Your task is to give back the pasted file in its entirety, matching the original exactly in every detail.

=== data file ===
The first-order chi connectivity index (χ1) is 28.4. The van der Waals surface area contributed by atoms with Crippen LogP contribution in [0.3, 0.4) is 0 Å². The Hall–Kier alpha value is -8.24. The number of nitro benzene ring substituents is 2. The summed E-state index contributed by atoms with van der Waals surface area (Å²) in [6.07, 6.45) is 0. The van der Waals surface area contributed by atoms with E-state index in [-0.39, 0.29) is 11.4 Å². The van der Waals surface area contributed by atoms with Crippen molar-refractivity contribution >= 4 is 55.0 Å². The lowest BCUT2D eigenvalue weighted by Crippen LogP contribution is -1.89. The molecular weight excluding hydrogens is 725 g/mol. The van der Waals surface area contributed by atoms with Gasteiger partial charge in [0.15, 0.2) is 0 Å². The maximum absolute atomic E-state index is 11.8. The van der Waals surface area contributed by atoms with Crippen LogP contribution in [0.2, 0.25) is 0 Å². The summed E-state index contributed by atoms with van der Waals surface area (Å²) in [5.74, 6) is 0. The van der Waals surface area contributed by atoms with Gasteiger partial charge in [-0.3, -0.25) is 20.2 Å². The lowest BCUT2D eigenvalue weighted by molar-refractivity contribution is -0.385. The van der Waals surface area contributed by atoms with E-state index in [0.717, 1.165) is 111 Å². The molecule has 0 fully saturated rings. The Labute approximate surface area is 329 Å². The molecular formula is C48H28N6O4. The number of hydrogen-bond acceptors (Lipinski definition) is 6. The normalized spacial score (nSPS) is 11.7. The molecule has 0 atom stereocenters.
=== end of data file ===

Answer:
The first-order chi connectivity index (χ1) is 28.4. The van der Waals surface area contributed by atoms with Crippen LogP contribution in [0.3, 0.4) is 0 Å². The Hall–Kier alpha value is -8.24. The number of nitro benzene ring substituents is 2. The summed E-state index contributed by atoms with van der Waals surface area (Å²) in [6.07, 6.45) is 0. The van der Waals surface area contributed by atoms with E-state index in [-0.39, 0.29) is 11.4 Å². The van der Waals surface area contributed by atoms with Crippen molar-refractivity contribution >= 4 is 55.0 Å². The lowest BCUT2D eigenvalue weighted by Crippen LogP contribution is -1.89. The molecular weight excluding hydrogens is 725 g/mol. The van der Waals surface area contributed by atoms with Gasteiger partial charge in [0.15, 0.2) is 0 Å². The maximum absolute atomic E-state index is 11.8. The van der Waals surface area contributed by atoms with Crippen LogP contribution in [0.2, 0.25) is 0 Å². The summed E-state index contributed by atoms with van der Waals surface area (Å²) in [5.74, 6) is 0. The van der Waals surface area contributed by atoms with Gasteiger partial charge in [-0.3, -0.25) is 20.2 Å². The lowest BCUT2D eigenvalue weighted by molar-refractivity contribution is -0.385. The van der Waals surface area contributed by atoms with E-state index in [0.717, 1.165) is 111 Å². The molecule has 0 fully saturated rings. The Labute approximate surface area is 329 Å². The molecular formula is C48H28N6O4. The number of hydrogen-bond acceptors (Lipinski definition) is 6. The normalized spacial score (nSPS) is 11.7. The molecule has 0 atom stereocenters.